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Flash (316K)
This is an animation of the overall remodeling sequence. This one is not to scale but does show the details of origination as we know it. View Flash file on the physiology page.
OSTEOPROTEGERIN Flash (56K)This is a small flash movie with a focus on OPG and the RANK-RANK-L interactions.
Quicktime (412K)
GIF (432K)
Quicktime (776K)
GIF (852K)
Flash (684K)

This animation shows one BMU. It lasts about 11 seconds and represents about 6 months of real time. A micro-crack starts the process, the osteocytes (not shown here) sense damage and send signals into the marrow space. Preosteoclasts turn into multi-nucleated osteoclasts and start resorption, meanwhile preosteoblasts turn into osteoblasts and start forming osteoid (orange) which then mineralizes (green). For details go to physiology. The Flash movie shows the vascular compartment.
Quicktime (664K)
Animated GIF (568K)
Quicktime (1.1 M)
Animated GIF (1 M)
Flash (728K)
This animation shows a slice through a piece of bone about a millimeter long. It lasts 13 seconds and shows 30 months of "real time." The view is similar to the view seen under the microscope of a bone biopsy from a patient. The animation is derived from measurements of the bone surfaces and tetracyline labelling. There are about 10 BMU's in this view, each at a different stage. The bone formation rate in this movie is a bit above average, but within the normal range. The shades of green represent the mineralization density: newly formed bone is not very dense (pale green) and older bone is denser (dark green). This is not seen well on standard biopsies but can be determined with backscattered electron micrography.
Quicktime (608K)
Animated GIF (508K)
Quicktime (1 M)
Animated GIF (1 M)
This animation starts the same place as the one showing normal turnover. The initial bone volume is 25%. The movie then shows what happens with estrogen deficiency. The resorption cavities are deeper and they occur more frequently. With these small changes, the individual BMU does not seem very different. But there are more BMU's and the trabeculae become perforated. They lose strength and have microfractures with microcallus formation. By 30 months the bone volume has decreased to 22%. Note that the width of the individual trabecula are normal. (Go to estrogen).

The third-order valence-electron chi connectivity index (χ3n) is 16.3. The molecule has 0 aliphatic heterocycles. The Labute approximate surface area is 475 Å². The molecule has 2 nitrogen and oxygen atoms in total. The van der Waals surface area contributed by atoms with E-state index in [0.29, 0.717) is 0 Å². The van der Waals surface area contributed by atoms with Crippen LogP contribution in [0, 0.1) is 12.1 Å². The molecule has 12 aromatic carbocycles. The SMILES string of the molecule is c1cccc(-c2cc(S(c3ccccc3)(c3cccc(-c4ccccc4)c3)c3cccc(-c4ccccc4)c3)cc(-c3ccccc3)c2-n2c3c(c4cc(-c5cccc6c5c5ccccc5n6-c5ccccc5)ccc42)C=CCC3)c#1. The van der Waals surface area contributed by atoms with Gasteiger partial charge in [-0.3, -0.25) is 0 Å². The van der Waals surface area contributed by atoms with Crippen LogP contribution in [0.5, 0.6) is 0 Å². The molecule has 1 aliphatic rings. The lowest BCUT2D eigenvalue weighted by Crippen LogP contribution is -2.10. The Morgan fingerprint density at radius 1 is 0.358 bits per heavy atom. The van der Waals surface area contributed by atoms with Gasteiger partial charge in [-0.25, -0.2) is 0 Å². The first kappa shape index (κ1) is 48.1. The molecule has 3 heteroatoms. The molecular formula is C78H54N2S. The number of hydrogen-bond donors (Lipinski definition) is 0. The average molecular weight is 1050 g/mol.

Animated GIF (864K)
Quicktime (1.8 M)
Animated GIF (1.8 M)
This animation starts after the estrogen deficiency. The first 6 months show high turnover; then the little blue diamonds representing a bisphosphonate start to attach to the bone; resorption stops suddenly and formation stops after a few months. The bone continues to become more mineralized (darker), and only a few BMU's are still active. The very low bone formation and increased mineralization have been reported from studies in humans. The accumulation of micro-cracks has been seen in dogs but not humans, but long-term biopsy data on humans has not been published. (Go to bisphosphonates).
Quicktime (3MB)
Animated GIF (2.2MB)
Quicktime (1.9MB)
Animated GIF (1.3MB)
Flash movie (2.2MB)
This movie shows the effect of raloxifene in women with osteoporosis. Note that the beginning bone volume is already lower than in the other examples. The areas and surfaces correspond to the actual measurements made by our lab. Go to SERMs).
PTH (intermittent) Quicktime (1.5MB)
Animated GIF (2.2MB)
These results from intermittent PTH are compiled from several small human studies of bone histomorphomety following PTH. Some of the results are not consistent so these illustrations may be altered when larger studies become available. We do know the bone formation increases and the mineralization density decreases. Go to the new page about PTH.
PTH, showing cortex Quicktime (1MB)
Much of the effect of PTH is seen on the cortex, so here is a brief movie showing this.
Paget's disease
Flash (3MB) This lively animation shows what very high bone turnover looks like. More about Paget's disease is on the new ASBMR Bone curriculum website

Updated 3/30/07